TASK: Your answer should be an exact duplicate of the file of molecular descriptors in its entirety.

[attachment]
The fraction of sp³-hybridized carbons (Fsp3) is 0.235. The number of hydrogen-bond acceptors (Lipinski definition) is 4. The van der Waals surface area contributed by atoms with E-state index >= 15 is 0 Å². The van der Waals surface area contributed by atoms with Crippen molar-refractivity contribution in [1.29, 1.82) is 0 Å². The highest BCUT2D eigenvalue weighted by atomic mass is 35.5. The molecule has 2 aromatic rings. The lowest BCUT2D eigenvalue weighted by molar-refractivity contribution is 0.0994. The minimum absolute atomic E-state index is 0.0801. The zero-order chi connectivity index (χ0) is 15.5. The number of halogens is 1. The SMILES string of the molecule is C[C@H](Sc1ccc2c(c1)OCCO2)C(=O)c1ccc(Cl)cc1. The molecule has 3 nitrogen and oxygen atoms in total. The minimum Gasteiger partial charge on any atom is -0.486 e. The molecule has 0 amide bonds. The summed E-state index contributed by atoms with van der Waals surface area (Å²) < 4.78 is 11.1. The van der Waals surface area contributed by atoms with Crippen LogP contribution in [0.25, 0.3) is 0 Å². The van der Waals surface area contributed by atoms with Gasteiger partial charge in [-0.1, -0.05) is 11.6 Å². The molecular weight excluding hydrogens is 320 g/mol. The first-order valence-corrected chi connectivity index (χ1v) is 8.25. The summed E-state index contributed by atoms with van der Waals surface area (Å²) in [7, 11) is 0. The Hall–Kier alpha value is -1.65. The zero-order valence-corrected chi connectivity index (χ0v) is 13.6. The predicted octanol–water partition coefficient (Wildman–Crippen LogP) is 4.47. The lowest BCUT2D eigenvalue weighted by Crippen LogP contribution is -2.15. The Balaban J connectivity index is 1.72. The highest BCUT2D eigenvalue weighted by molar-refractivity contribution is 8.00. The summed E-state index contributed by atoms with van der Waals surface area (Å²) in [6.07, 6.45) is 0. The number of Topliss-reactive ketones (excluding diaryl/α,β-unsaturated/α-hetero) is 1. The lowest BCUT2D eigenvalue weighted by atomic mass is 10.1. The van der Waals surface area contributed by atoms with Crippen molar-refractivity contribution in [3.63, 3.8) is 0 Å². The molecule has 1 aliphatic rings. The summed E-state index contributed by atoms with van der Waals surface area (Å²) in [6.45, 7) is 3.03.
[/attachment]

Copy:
The fraction of sp³-hybridized carbons (Fsp3) is 0.235. The number of hydrogen-bond acceptors (Lipinski definition) is 4. The van der Waals surface area contributed by atoms with E-state index >= 15 is 0 Å². The van der Waals surface area contributed by atoms with Crippen molar-refractivity contribution in [1.29, 1.82) is 0 Å². The highest BCUT2D eigenvalue weighted by atomic mass is 35.5. The molecule has 2 aromatic rings. The lowest BCUT2D eigenvalue weighted by molar-refractivity contribution is 0.0994. The minimum absolute atomic E-state index is 0.0801. The zero-order chi connectivity index (χ0) is 15.5. The number of halogens is 1. The SMILES string of the molecule is C[C@H](Sc1ccc2c(c1)OCCO2)C(=O)c1ccc(Cl)cc1. The molecule has 3 nitrogen and oxygen atoms in total. The minimum Gasteiger partial charge on any atom is -0.486 e. The molecule has 0 amide bonds. The summed E-state index contributed by atoms with van der Waals surface area (Å²) < 4.78 is 11.1. The van der Waals surface area contributed by atoms with Crippen LogP contribution in [0.25, 0.3) is 0 Å². The van der Waals surface area contributed by atoms with Gasteiger partial charge in [-0.1, -0.05) is 11.6 Å². The molecular weight excluding hydrogens is 320 g/mol. The first-order valence-corrected chi connectivity index (χ1v) is 8.25. The summed E-state index contributed by atoms with van der Waals surface area (Å²) in [7, 11) is 0. The Hall–Kier alpha value is -1.65. The zero-order valence-corrected chi connectivity index (χ0v) is 13.6. The predicted octanol–water partition coefficient (Wildman–Crippen LogP) is 4.47. The lowest BCUT2D eigenvalue weighted by Crippen LogP contribution is -2.15. The Balaban J connectivity index is 1.72. The highest BCUT2D eigenvalue weighted by molar-refractivity contribution is 8.00. The summed E-state index contributed by atoms with van der Waals surface area (Å²) in [6.07, 6.45) is 0. The number of Topliss-reactive ketones (excluding diaryl/α,β-unsaturated/α-hetero) is 1. The lowest BCUT2D eigenvalue weighted by atomic mass is 10.1. The van der Waals surface area contributed by atoms with Crippen molar-refractivity contribution in [3.63, 3.8) is 0 Å². The molecule has 1 aliphatic rings. The summed E-state index contributed by atoms with van der Waals surface area (Å²) in [6.45, 7) is 3.03.